As we get onto the ‘quirky’ collection, we understand how Father Ted was so much a product of its time – drawing upon affectionate satire – before so many child abuse revelations. Loved a little mention of Imposter Syndrome on p101! We also see The Simpsons, although American, incredibly influential in the UK! We get to see the importance of Dot in Eastenders – her faith is integral to her everyday life, rather than a ‘character trait’ as in so many other representations. Her character gets the opportunity to deal with the big moral questions – but we need to recognise that she cannot represent the diversity of faith … but also many of us would find it boring to see characters ‘just like us’. In looking at Rowan Atkinson, Bryony identifies how he moved from gently poking fun to much more offensive and irrelevant representations – although what we might find offensive may not be the elements of comedy that he would expect – but he does recognise the comedic potential that such a long established institution such as a the church offers.

As we head into questioning ‘What would Jesus watch?’, Bryony sees a positive challenge to be more creative as the church – rather than as a ‘coercive’ minority who feels owed a living. Jesus would probably fit more in the ‘quirky’ section of the book – he was a master of challenging communication. I sniggered at the final sentence of the book … consider writing a strongly worded letter to Points of View!

The book highlights so much whether we focus upon our differences versus our common interests … why I love social networking so much … there are so many possible connections to be made!

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[Review] #ForgetfulHeart by @lucymills

forgetful-heart-lucy-mills

Another book that I was given in 2014 … and has taken until late 2015 to read – but which I enjoyed reading on my #Staycation … I read it on the train journey on the way back from Winchester to my new home in Manchester!

Lucy draws on a mix of prose, poetry and Biblical reasoning to question how fully we throw ourselves into our Christian lives, or how often we forget God! As in yesterday’s book review, we are reminded that God wants all of our hearts, minds and soul! Lucy doesn’t preach, but speaks from her own experience (as with all the best writing, offering up vulnerability) … with some strong challenges accompanying many tongue-in-cheek moments … and lots of encouragement to keep stepping forward.

As I wrote in my PhD thesis:

Tosh claims that history is ‘collective memory, the storehouse of experience through which people develop a sense of their social identity and their future prospects’.[1]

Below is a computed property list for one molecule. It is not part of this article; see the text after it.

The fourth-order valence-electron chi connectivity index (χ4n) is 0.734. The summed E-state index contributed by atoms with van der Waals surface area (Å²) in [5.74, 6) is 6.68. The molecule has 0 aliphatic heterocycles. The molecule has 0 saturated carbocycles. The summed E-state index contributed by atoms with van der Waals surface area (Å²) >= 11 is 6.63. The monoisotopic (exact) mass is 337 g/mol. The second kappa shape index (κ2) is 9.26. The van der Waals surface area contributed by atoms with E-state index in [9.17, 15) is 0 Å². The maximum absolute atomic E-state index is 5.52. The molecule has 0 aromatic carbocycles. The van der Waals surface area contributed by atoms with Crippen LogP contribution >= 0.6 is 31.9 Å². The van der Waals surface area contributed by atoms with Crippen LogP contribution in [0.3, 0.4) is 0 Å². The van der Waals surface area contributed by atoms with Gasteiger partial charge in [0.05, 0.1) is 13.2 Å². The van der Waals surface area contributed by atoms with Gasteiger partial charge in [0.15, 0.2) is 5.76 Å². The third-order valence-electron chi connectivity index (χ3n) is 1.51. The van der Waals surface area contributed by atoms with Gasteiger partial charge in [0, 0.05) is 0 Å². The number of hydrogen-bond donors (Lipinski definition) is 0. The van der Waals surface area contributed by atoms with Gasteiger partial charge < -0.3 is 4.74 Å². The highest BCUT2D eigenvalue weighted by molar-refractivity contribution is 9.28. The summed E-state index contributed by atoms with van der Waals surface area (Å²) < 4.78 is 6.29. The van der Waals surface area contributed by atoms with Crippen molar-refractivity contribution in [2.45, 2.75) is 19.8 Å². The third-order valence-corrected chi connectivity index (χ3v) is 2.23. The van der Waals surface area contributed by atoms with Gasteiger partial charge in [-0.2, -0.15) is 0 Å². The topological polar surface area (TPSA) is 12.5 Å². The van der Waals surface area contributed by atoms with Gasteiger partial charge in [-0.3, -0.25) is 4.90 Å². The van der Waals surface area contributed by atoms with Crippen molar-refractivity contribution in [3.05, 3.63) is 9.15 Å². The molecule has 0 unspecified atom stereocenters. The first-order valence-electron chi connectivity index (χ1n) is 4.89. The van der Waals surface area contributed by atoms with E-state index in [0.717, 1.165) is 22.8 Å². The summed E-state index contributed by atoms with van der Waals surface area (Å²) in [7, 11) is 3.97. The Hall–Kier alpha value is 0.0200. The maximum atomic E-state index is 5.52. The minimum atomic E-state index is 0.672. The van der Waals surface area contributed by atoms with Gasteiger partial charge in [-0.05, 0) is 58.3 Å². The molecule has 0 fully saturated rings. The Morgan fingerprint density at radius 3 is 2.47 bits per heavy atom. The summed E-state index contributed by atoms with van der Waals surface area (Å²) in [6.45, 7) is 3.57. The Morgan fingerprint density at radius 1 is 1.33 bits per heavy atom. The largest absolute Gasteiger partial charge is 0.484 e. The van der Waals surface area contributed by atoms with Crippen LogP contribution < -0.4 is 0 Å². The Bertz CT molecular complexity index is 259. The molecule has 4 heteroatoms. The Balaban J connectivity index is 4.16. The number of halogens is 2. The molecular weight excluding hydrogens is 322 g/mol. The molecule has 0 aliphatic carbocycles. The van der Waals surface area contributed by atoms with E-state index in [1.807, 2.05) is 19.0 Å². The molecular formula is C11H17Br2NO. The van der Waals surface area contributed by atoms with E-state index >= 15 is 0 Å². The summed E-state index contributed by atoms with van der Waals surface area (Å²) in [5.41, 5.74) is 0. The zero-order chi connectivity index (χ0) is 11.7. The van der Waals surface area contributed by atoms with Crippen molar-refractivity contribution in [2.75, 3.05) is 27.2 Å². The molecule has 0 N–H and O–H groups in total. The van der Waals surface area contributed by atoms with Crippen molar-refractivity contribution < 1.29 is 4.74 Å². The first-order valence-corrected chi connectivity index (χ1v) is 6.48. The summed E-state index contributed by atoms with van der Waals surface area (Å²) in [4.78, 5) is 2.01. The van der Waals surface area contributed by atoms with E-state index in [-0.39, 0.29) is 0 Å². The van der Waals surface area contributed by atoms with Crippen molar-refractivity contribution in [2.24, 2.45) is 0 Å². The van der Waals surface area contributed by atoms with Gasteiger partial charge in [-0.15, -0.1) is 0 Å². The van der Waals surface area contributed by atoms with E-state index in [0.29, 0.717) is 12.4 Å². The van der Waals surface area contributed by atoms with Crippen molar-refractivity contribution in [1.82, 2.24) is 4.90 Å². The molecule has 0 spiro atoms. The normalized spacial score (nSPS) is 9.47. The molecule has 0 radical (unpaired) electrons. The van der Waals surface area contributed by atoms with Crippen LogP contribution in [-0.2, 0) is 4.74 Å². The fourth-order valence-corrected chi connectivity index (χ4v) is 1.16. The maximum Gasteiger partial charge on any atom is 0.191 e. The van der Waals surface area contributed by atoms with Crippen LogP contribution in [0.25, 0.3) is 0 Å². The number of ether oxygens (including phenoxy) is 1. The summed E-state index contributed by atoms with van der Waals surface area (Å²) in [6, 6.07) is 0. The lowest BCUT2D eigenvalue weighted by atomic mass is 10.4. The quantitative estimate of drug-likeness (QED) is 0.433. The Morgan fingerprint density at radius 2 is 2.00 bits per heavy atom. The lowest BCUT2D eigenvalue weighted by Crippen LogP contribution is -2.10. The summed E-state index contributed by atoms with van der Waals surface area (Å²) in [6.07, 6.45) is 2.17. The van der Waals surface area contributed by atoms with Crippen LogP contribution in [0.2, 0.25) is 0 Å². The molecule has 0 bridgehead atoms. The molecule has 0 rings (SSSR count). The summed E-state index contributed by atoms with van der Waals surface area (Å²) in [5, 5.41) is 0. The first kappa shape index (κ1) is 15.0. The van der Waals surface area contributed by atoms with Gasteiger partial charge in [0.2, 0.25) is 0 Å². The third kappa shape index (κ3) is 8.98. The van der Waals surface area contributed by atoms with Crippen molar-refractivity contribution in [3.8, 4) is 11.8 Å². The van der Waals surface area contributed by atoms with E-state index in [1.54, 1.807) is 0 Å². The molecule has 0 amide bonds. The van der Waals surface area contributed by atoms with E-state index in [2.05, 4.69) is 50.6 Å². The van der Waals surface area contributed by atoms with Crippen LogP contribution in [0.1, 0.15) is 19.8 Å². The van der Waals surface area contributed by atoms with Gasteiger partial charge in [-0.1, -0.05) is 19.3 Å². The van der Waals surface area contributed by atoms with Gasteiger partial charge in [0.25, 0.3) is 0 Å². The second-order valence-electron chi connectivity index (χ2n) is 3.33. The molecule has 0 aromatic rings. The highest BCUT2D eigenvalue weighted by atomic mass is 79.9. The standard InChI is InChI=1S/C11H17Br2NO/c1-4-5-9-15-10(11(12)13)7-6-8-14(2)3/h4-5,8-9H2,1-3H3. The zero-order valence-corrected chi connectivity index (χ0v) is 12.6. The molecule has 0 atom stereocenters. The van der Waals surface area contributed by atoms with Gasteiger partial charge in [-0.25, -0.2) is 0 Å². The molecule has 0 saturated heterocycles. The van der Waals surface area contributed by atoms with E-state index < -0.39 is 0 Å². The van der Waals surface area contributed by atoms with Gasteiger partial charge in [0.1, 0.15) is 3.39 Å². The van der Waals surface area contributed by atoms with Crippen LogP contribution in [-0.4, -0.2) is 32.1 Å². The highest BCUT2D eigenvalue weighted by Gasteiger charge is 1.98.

Lucy weaves in a range of thinking about memory – how it creates our identity – both as individuals and as a group. The Biblical cultural context adds insight around the themes of memory. I noted that Lucy said she doesn’t put God on her ‘to-do’ list, as that seems rather demeaning … I actually do – with ToDoIst – along with other friends who I want to intentionally arrange to see! Helps me remember – along with other technological tools! On p18, Lucy engages in a discussion about modern technology/retaining information – but as I teach in my workshops – right back to Socrates – there have been worries that technology (in that case pencil/paper) would lead people to rely upon outside support rather than their own memories – does technology maybe even free up our minds/memories to be more creative? Discuss?! 

Lucy has written frequently for BigBible, so I know she’s got an interest in online interactions too. I loved her description of how grace shaped an online conversation with an atheist:

I once had an intriguing Twitter exchange with an atheist who was convinced I was delusional and that religion was the root of evil. I didn’t rise to his comments and conversation progressed. I asked questions; he replied. I challenged him; he challenged me. We even thanked each other for being respectful. ‘I still think you’re wrong’, he said at the end. But in one of his last tweets he added a smiley face. That little emoticon indicated that it was indeed a gracious disagreement. Even if he thought I was deluded. Even if I thought him misinformed. Even if neither of us changed our minds (p126).

This is part of a larger chapter considering how grace shapes our reactions: “Trying to focus on God and what he wants of us in moments of hurtful negativity takes a great deal of strength and practice.” The word practice is important here – we need to practice so in the more difficult times we are more naturally able to respond grace-fully.

In our world – western culture has told us we can only rely on ourselves, we place too many hopes in frail humans, we spend too much time working to society’s definition of success, rather than God’s – not understanding that our greatest times of growth are often in our times of waiting. We spend so much time waiting to be noticed, that we fail to notice others. We question what our hopes are in … because that is what we will become subject to – whether that is the world, or God’s way of being. Tiredness and fear are two of our biggest enemies – skewing things out of shape and messing up our priorities. We have grown used to the idea that we are all ‘tired’ – how do we challenge that and stop living in cycles of energy boom and bust? Fear often swamps our mind with trivial, mundane things that don’t allow us to face up to the bigger issues fighting around inside of us – forgetting that God is our refuge and strength. Encouragingly Lucy says “There is nothing flimsy about our faith, even if we’re clinging to it by a single thread.”